Sitting down with the regional owner of a large franchise at the conclusion of a recent convention, I found myself in a discussion about how one person can do it all. During this discussion, I had one of those rare moments of clarity that came in the form of an exercise I demonstrated from the stage the next day.
As small business owners with growing pains we were sharing ideas about how to scale and grow without letting either our customer service or our commitment to our employees and partners be diminished by our delusion into other areas.
It was during this deep personal discussion that I saw clearly a man juggling a series of balls, each with a name of or title on it. There were several other balls on the table in front of him with other names/titles. Here are some examples of the names:
Buyers Agent Listing agent Administrative agent
Team Leader Runner Marketing director
Managing broker Mom Dad
Husband Wife Brother
Sister Son Daughter
Car pool Home cook Cleaner
Laundry Lawn Mower
The juggler in my vision was very good. He had four or five balls in the air at all times and did a great job keeping them in the air while moving his hands into position to catch and throw the next ball. But things got interesting when the juggler - with five balls in great rhythm - is asked to pick up another ball. The juggler, knowing that he could not add one more ball, had to make a critical decision: what ball do I put down in order to pick up the next one?
Imagine you are working with buyers and sellers, doing all of your own admin work, and are a parent and spouse. In order to pick up marketing or training a new agent, or giving back to your board or association; you have to choose which ball to put down. The juggler -looking perplexed- looked at the non-negotiable ball of being a father, then then looked at buyers/sellers and decided that he could not put any of those down. The clarity came when the juggler said, "I don’t want to do real estate at the expense of my family." But as he reflected he realized that when he was with his family, he was always on his phone or computer doing work. He voiced his new understanding, "I already put them down to focus on other things."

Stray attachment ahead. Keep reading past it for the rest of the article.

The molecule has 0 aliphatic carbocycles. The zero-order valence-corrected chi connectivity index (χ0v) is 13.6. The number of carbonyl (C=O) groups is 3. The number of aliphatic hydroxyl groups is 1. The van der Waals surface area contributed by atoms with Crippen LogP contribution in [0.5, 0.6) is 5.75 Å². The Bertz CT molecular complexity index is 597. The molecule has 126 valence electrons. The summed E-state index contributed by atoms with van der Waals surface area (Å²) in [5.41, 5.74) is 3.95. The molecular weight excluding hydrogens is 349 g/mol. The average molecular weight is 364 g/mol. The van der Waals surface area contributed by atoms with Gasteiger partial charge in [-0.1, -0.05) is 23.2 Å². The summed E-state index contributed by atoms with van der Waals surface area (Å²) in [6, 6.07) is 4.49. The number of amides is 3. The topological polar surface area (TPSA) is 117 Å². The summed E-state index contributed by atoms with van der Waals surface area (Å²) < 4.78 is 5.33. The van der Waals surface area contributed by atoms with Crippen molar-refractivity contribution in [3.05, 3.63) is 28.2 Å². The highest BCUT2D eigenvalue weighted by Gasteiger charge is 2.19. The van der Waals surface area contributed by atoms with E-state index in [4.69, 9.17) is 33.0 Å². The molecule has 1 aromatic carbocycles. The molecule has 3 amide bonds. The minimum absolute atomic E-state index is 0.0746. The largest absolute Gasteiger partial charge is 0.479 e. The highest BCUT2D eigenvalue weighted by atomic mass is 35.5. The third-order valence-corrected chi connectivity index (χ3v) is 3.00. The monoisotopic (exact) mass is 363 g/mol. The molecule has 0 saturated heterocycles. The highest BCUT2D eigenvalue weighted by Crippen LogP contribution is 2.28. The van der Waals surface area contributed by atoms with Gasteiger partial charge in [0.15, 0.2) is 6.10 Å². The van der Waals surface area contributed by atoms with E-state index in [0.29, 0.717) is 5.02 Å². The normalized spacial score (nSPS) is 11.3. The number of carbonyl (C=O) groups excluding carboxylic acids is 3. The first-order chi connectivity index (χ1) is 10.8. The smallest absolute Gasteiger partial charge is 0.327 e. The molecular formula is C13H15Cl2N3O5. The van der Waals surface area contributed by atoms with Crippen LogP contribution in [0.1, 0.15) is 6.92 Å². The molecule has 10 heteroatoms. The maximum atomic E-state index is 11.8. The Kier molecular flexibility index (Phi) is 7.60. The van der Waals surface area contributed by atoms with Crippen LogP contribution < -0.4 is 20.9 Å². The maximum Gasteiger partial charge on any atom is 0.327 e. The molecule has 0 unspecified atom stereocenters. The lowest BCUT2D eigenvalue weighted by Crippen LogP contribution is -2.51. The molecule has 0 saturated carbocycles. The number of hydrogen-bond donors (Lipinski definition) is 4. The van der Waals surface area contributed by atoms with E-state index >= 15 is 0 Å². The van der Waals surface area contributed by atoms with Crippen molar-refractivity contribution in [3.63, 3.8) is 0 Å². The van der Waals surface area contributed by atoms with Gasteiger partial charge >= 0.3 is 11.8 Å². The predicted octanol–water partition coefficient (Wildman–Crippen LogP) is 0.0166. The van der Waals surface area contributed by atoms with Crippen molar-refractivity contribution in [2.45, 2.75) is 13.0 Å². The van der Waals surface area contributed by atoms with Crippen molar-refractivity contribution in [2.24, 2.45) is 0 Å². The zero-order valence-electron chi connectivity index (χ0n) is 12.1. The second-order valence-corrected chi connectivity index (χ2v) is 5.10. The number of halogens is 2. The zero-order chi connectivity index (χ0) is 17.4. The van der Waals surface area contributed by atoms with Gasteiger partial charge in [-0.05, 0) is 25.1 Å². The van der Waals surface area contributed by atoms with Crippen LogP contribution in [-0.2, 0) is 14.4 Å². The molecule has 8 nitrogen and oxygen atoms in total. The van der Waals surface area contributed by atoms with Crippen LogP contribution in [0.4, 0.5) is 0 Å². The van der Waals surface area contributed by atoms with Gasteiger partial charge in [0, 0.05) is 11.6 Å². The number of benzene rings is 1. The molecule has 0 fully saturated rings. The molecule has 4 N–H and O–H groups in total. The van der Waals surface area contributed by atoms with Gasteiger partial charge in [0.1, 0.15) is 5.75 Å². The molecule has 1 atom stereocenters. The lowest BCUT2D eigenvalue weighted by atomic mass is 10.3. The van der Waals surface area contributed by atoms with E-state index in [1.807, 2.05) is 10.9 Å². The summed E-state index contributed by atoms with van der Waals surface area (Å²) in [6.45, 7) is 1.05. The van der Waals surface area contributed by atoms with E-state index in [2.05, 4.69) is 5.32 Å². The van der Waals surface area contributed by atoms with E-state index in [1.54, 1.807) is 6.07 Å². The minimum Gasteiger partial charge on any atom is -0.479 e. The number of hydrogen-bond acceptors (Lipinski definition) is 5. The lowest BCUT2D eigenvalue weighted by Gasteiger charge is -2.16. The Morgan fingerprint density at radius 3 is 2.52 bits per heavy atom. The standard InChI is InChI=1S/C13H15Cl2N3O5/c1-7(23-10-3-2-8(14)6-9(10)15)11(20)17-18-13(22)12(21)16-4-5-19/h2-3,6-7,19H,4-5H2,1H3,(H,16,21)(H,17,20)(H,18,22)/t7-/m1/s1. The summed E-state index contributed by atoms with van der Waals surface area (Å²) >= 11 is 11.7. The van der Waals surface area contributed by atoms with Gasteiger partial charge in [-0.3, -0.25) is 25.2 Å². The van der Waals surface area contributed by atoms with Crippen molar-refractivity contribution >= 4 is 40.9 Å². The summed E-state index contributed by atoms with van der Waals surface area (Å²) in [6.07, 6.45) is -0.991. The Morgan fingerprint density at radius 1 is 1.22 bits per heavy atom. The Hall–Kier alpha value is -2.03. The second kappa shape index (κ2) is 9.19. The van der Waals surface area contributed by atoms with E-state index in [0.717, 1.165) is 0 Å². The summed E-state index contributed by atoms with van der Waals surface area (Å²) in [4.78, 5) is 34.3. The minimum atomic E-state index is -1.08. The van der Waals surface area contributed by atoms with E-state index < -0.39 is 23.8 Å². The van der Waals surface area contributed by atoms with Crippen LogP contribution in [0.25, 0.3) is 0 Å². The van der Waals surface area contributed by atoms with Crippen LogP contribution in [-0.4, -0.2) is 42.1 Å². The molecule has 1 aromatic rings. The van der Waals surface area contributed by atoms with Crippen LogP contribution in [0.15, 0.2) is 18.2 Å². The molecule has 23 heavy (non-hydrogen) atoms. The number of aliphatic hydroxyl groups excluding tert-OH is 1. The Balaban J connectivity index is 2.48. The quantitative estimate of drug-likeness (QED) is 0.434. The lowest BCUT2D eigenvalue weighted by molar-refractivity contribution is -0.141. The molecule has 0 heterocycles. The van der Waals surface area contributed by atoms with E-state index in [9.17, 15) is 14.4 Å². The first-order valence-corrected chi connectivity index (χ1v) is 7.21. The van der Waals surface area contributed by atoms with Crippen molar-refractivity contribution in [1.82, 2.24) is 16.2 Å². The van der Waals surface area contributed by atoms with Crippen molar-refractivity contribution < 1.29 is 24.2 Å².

At that moment, we decided that our families were non-negotiable and that we were going to create leverage in our business so we could be present in the lives of our family.
Leverage is simply using systems and humans to pick up the balls that must be juggled in order to provide great client experiences. It all starts with your first assistant, then hiring a buyers agent and grows from there. Understanding that we all drop the ball at one point or another - and usually it’s the people we care about most that get let down with the excuse that we are doing it all for our families- we have to be willing to delegate and pass the ball to others so we can give attention to what matters most in life. So, we can provide a better life for our families. Our families need us. And I’m sorry to say, but it’s not another home sold. It's something better.
As David O McKay said, “no other success can compensate for failure in the home”. Now is the time and this is the year to create leverage in your business and in your life.
By Verl Workman
Verl Workman is the founder and CEO of Workman Success Systems (385-282-7112), an international speaking, consulting and coaching company that specializes in performance coaching and building successful power agents and teams. Contact him at Verl@WorkmanSuccessSystems.com.
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